Saturday, January 24, 2009

The Total Money Makeover

I read this book because my husband made me promise I would. It is nothing against the book, or the wonderful people who gave it to us. I just hate self-help books. I doesn't matter what help they are offering, I just despise the whole genre. And because this one is a money book, it runs smack into two of my unreasonable personality quirks, not just one.
First, I have an anti-authority streak a mile wide. You might ask how can a devout LDS person be anti-authority? I take my authority from the scriptures, the prophets, and the apostles. Everyone else has to prove to me their opinion is worth listening to. This is the main source of my dislike for self-help things. I have a thing against Oprah for the same reason. A line from Sheri Dew sticks with me, before you takes someone's advice, ask yourself whose kingdom are they building? God's or their own? I'm sure some very lovely people write self-help books, like I said earlier, its my quirk, not theirs.
The second problem is a reluctance to see anything short of inability to pay needed utilities as a financial problem. Maybe this stems from my childhood, or my desire to be lazy as often as I can get away with it. My husband's desire to have a budget causes me much stress and anxiety, with no real reason behind it. I feel great just paying the bills every month and he wants more than that. I agree, we should plan for our future and that is why I agreed to read the book and even do the planning to make our budget work. But it will be hard for me and I'm not looking forward to it.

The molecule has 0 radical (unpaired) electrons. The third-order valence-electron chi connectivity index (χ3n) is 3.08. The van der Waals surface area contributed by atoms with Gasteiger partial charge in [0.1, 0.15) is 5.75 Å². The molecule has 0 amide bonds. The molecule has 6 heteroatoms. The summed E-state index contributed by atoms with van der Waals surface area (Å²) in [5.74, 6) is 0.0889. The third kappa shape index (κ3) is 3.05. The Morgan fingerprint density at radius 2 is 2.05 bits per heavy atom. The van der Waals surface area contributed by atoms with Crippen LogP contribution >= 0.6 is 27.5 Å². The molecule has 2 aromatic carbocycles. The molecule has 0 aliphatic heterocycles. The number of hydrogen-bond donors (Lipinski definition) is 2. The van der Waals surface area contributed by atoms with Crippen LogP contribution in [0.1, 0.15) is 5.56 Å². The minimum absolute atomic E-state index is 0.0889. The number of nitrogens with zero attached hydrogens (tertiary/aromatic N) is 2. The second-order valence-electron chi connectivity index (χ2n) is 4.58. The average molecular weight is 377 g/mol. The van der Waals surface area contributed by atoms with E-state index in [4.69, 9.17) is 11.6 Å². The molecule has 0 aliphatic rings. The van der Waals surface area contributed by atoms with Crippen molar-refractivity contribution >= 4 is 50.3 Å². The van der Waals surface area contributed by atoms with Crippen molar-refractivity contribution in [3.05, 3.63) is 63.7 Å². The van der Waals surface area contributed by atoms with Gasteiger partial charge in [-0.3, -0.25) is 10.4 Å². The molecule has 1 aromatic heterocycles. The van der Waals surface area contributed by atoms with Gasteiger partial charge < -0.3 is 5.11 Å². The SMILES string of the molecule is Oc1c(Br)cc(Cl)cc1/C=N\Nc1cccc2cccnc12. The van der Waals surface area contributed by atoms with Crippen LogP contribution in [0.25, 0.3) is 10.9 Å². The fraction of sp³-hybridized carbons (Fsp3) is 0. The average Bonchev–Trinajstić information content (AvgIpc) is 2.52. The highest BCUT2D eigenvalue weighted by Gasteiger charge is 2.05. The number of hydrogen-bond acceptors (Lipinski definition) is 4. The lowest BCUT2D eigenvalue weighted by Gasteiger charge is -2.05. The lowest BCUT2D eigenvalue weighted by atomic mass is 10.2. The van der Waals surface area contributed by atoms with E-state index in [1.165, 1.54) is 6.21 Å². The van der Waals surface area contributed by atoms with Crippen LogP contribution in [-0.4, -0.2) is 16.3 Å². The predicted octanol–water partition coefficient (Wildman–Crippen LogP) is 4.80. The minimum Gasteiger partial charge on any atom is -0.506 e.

The book itself was fine. I almost stopped reading half-way through because the rah-rah tone was really getting on my nerves. But after I talked it over with David, who pointed out that just because I have different motivations about money, doesn't mean all the advice is bad. The continual pointing out of how much money he has and that his books were NYT bestsellers bugged me. It all goes back to the kingdom thing again. But if he is trying to convince people to take him seriously I guess it works.
Then again, everything he said you can find in a much cheaper form in the financial planning pamphlet the church has. It all depends on what you need to get yourself off the couch, financially speaking at least, and get rid of your debt and start saving. I was happy gradually working at this, my hubby wants to go faster. He makes the money, I guess I will go along.

The Total Money Makeover: A Proven Plan for Financial Fitness. Dave Ramsey. Thomas Nelson. 2007


Jeanette said...

I have a hard time reading self help books as well. Every time I try to read one I just end up rolling my eyes. I did a lot of eye rolling with this book. In fact, I could not even read it all. I just skimmed through it and found the important bits where he actually says something helpful. I agree that most of what he says can be found in the pamphlet from the church with a lot less of his blah, blah, blah self help stuff.

jendoop said...

I like that quote from Sherry Dew. And you know I am on your side with this one. It's a good thing we both married men more financially savy than we are.